Blanketed in wall-to-wall trampolines, Sky High Sports delights barefoot fun-seekers with springy terrain and an exclusive court for jumpers 8 and younger. Guests can hone front flips, back flips, and belly flops during intense free-bounce sessions. Each trampoline comes equipped with a specially designed spring-loaded frame and thick, 2-inch safety pads that grant patrons a landing cushier than a corner office at a marshmallow factory. Stuffed with blocks of spongy, body-molding material, a foam pit dares treasure-seekers to fling themselves in or scour its depths for the lost contents of bygone pockets. Pintsize aerialist posses can safely practice their synchronized Salchows on 360 degrees of trampoline walls while court supervisors watch from the sidelines and award hard-earned praise with oversize scorecards.
Sky High also offers AIRobics fitness classes and monthly dodge-ball tournaments to help jumpers explore the outermost stratospheres of trampoline possibilities.
Working from the founder's family recipe, Seattle Fudge's confectioners begin each batch by boiling ingredients—including chocolate, dairy cream, and nuts—in a copper kettle. After cooling the fudge on a marble table—a process that often sends the confection flying through the air—they form 25-pound loaves by hand. The whole process is on display at Seattle Fudge's red-and-white open kitchen, where onlookers can track every ingredient's journey from the kettle to trays of free samples. The store's 11 flavors include almond toffee crunch, chocolate amaretto, and minty, Oreo-specked vanilla fudge called Grasshopper, named in honor of the insect with an Oreo-only diet.
Along with the signature treat, Seattle Fudge's candy makers whip up saltwater taffy, showcasing old-fashioned taffy pullers and cutters. Available in blue raspberry and pink vanilla, cotton candy is also spun fresh onsite. Tubs of regular and caramel popcorn offer salty alternatives to sweet snacks. In addition to Seattle Center, where the fudge shop has been a fixture since 1981, Seattle Fudge's sweets are sold at local fairs and festivals throughout the year.
From three locations, Family Fun Centers & Bullwinkle's Restaurant foster lifelong memories for kids and their caretakers as they bond over bouts of miniature golf, laser-tag shootouts, and bumper-car derbies. Visitors taller than 58 inches challenge each other to go-kart races, while smaller thrill seekers practice Napoleonic siege techniques at the indoor fun fortress. Outside, human slingshots hurl visitors safely through the air in harnessed flights, and indoor rollercoaster simulators re-create the twists and turns of amusement-park rides or malfunctioning monorails. After perfecting swings at 18 holes of mini golf or 25-pitch batting cages, visitors chow down at the Bullwinkle-themed restaurant, feasting on crowd-pleasing park fare such as pizza, burgers, salads, wraps, and corn dogs. Attractions vary by location. Valid only at the Tukwila and Edmonds locations.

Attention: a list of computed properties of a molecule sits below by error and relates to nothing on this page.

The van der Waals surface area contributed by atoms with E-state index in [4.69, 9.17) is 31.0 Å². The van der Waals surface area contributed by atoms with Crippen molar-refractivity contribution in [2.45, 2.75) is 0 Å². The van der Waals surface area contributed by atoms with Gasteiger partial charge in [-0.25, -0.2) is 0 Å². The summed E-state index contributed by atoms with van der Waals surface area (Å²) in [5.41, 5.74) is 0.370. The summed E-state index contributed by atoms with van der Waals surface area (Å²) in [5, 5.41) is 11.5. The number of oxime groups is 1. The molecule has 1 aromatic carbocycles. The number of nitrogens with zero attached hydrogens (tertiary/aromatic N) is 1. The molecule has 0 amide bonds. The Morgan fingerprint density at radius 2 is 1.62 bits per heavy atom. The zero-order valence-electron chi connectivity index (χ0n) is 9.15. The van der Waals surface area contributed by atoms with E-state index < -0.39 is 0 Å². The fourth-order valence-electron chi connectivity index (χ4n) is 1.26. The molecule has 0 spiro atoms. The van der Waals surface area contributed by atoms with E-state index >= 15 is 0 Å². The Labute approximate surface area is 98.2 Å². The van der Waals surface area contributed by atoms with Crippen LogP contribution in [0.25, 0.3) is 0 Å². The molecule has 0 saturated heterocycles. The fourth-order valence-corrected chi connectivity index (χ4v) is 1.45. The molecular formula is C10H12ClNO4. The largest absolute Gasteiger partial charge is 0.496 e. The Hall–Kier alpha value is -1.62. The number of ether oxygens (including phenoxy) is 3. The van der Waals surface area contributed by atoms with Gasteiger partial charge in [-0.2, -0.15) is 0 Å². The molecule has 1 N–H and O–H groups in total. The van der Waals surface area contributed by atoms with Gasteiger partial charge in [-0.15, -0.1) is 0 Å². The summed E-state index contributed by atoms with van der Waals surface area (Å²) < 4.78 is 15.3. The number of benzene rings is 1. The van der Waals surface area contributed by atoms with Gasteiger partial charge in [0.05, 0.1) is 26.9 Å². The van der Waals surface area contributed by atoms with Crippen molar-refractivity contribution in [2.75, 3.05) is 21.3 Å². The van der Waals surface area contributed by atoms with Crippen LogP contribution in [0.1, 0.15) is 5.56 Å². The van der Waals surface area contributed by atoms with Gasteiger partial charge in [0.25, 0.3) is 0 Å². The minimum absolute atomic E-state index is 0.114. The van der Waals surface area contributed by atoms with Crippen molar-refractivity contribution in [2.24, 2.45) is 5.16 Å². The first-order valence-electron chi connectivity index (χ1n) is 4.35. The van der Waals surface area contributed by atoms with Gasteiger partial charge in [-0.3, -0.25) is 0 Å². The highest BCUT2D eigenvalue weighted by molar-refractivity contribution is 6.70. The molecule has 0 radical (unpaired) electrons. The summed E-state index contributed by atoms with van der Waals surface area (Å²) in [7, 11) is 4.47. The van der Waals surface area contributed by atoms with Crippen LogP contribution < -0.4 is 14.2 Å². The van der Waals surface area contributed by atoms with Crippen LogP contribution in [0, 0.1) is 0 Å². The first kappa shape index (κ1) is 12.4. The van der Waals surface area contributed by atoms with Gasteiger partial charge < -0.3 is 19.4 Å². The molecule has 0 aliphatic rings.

The buzz of motors rises and falls as bright-red blurs zip around the track at PGP Motorsports Park. Here, in the shadow of Mount Rainier, racers ages 15 and older loop around an 8/10-mile track at speeds of up to 48 miles per hour, leaning back in the ergonomic seats of Italian-built Birel N35 karts. The 30-foot-wide asphalt track can be altered to take on 12 different configurations and is centered in a velodrome, which puts spectators at an elevated angle so they get a good line of sight no matter where they sit.
For safety reasons, drivers should wear long sleeves and pants and closed-toe shoes. Drivers are equipped with helmets and driving suits, and since races take place rain or shine, they will also be provided with rain gear that includes waterproof gloves and booties.
Shrieking giggles and scurrying feet fill Odyssey 1?s colorful confines, where tykes enjoy high-energy adventures in an indoor jungle gym, a space-age laser-tag arena, and a buzzing arcade center. Sock-clad kids aged 10 and younger can bound and climb through the jungle gym, which offers swings, slides, ball pits, and a cushy area designed for toddlers. Players dodge a barrage of futuristic beams in the laser-tag arena, open to guests aged 7 and older. Popular games including Guitar Hero and Connect Four await at the game center, where players can harvest tickets redeemable for fun prizes.
The crescendo and decrescendo of buzzing 200cc Subaru Robin engines swing through the interior of Grand Prix Raceway like a pendulum. The noise loudens as the Italian go-karts dart past the checkered starting line, then softens as they speed away at up to 35 miles per hour. Audible during races, parties, and leagues, the karts weave through a winding quarter-mile European-style racetrack that has a banked corner, an AMB computerized scoring and timing system, and enough width to drift through corners without bumping into cops.